This project looks at the appropriate conditions for children to play in urban communities and assesses the factors hindering or enabling outdoor play in urban contexts using an ‘Urban Play Framework’ (UPF) to compare the state of urban play across global cities.
The RTPI supported the development of the UPF, a project led by Arup for the Real Play Coalition, and its testing in the community of Burnt Oak in the London Borough of Barnet. This report summarises the UPF and exemplifies how it has been used in Burnt Oak to build a community play profile and identify play interventions to close the ‘play gap’.
The decrease in the quantity and quality of independent play in children has been linked to increased inequality and a looming skills crisis. Urban environments in the current scenario of global rapid urbanisation pose specific challenges to the independent play of children and their healthy mental and physical development.
Of the 4 billion people living in urban areas today, nearly a third of them are children and 300 million of these live in urban slums. The latest UNICEF Urban Population Report estimates that by 2050 almost 70 per cent of the world’s children will live in urban areas.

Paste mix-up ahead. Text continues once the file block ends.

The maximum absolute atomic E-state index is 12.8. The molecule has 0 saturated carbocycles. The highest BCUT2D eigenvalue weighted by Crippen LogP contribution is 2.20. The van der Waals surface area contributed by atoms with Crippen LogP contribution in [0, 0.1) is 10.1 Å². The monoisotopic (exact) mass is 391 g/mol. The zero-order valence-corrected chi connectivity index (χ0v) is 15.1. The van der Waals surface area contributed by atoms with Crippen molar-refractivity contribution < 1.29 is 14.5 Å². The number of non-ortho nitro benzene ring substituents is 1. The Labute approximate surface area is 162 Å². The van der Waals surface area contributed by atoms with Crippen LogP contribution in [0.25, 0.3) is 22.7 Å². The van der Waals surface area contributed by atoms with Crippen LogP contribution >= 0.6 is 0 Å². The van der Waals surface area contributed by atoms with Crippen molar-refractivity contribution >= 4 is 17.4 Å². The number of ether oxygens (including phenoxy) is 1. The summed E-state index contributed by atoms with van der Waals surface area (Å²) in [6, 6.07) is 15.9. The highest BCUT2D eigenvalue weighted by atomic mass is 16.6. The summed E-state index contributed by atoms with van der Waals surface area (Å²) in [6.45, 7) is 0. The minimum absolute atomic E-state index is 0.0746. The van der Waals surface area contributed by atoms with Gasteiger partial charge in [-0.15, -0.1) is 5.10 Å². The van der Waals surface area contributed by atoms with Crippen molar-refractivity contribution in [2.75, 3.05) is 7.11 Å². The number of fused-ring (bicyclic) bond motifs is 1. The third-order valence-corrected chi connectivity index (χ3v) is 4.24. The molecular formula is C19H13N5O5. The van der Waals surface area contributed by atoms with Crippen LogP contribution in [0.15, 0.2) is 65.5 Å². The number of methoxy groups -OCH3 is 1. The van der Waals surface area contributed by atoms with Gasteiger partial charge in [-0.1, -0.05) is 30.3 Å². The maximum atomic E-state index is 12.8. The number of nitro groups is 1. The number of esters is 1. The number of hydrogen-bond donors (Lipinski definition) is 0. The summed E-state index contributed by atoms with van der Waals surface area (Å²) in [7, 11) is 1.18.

Unplanned and poorly planned urbanisation as well as under resourced planning services in both the developed and developing world are placing a premium on accessible green space. Children-friendly community spaces and facilities, parks and play areas are often the first casualties as cities adopt unsustainable forms of development.
This project looks at the factors hindering or enabling outdoor play in urban contexts using a common ‘urban play framework’ to compare the state of urban play across global cities. Beyond Burnt Oak, the UPF has been tested in the area ‘Town 2’ of Khayelitsha in Cape Town, South Africa and is now being rolled in other global cities.
The UPF provides a structured, granular and holistic method to understand how various urban systems relate to a child’s learning through play, by assessing the challenges and opportunities in a given urban context; and to help support, prioritise and design interventions that enable play.
Download the report here.